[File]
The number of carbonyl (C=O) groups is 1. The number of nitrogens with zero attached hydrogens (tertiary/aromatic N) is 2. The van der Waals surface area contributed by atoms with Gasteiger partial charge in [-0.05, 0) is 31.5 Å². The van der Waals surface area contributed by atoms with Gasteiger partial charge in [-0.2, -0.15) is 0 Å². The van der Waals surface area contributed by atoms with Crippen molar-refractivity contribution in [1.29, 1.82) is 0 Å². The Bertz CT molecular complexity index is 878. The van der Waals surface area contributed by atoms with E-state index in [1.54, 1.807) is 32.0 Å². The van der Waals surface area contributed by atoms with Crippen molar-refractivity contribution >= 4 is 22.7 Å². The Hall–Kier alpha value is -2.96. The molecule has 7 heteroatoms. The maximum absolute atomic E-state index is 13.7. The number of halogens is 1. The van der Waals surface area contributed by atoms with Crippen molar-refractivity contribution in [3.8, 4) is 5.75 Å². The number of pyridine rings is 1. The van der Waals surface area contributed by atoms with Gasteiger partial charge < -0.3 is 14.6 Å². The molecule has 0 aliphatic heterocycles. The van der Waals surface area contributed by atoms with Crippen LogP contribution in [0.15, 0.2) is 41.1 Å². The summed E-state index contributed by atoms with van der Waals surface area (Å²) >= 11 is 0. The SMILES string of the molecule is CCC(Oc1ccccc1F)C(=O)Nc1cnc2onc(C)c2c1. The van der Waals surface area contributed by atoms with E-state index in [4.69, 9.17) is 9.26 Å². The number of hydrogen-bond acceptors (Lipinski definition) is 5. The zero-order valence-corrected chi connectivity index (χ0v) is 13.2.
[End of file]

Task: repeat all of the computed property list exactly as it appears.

The number of carbonyl (C=O) groups is 1. The number of nitrogens with zero attached hydrogens (tertiary/aromatic N) is 2. The van der Waals surface area contributed by atoms with Gasteiger partial charge in [-0.05, 0) is 31.5 Å². The van der Waals surface area contributed by atoms with Gasteiger partial charge in [-0.2, -0.15) is 0 Å². The van der Waals surface area contributed by atoms with Crippen molar-refractivity contribution in [1.29, 1.82) is 0 Å². The Bertz CT molecular complexity index is 878. The van der Waals surface area contributed by atoms with E-state index in [1.54, 1.807) is 32.0 Å². The van der Waals surface area contributed by atoms with Crippen molar-refractivity contribution >= 4 is 22.7 Å². The Hall–Kier alpha value is -2.96. The molecule has 7 heteroatoms. The maximum absolute atomic E-state index is 13.7. The number of halogens is 1. The van der Waals surface area contributed by atoms with Crippen molar-refractivity contribution in [3.8, 4) is 5.75 Å². The number of pyridine rings is 1. The van der Waals surface area contributed by atoms with Gasteiger partial charge < -0.3 is 14.6 Å². The molecule has 0 aliphatic heterocycles. The van der Waals surface area contributed by atoms with Crippen LogP contribution in [0.15, 0.2) is 41.1 Å². The summed E-state index contributed by atoms with van der Waals surface area (Å²) >= 11 is 0. The SMILES string of the molecule is CCC(Oc1ccccc1F)C(=O)Nc1cnc2onc(C)c2c1. The van der Waals surface area contributed by atoms with E-state index in [4.69, 9.17) is 9.26 Å². The number of hydrogen-bond acceptors (Lipinski definition) is 5. The zero-order valence-corrected chi connectivity index (χ0v) is 13.2.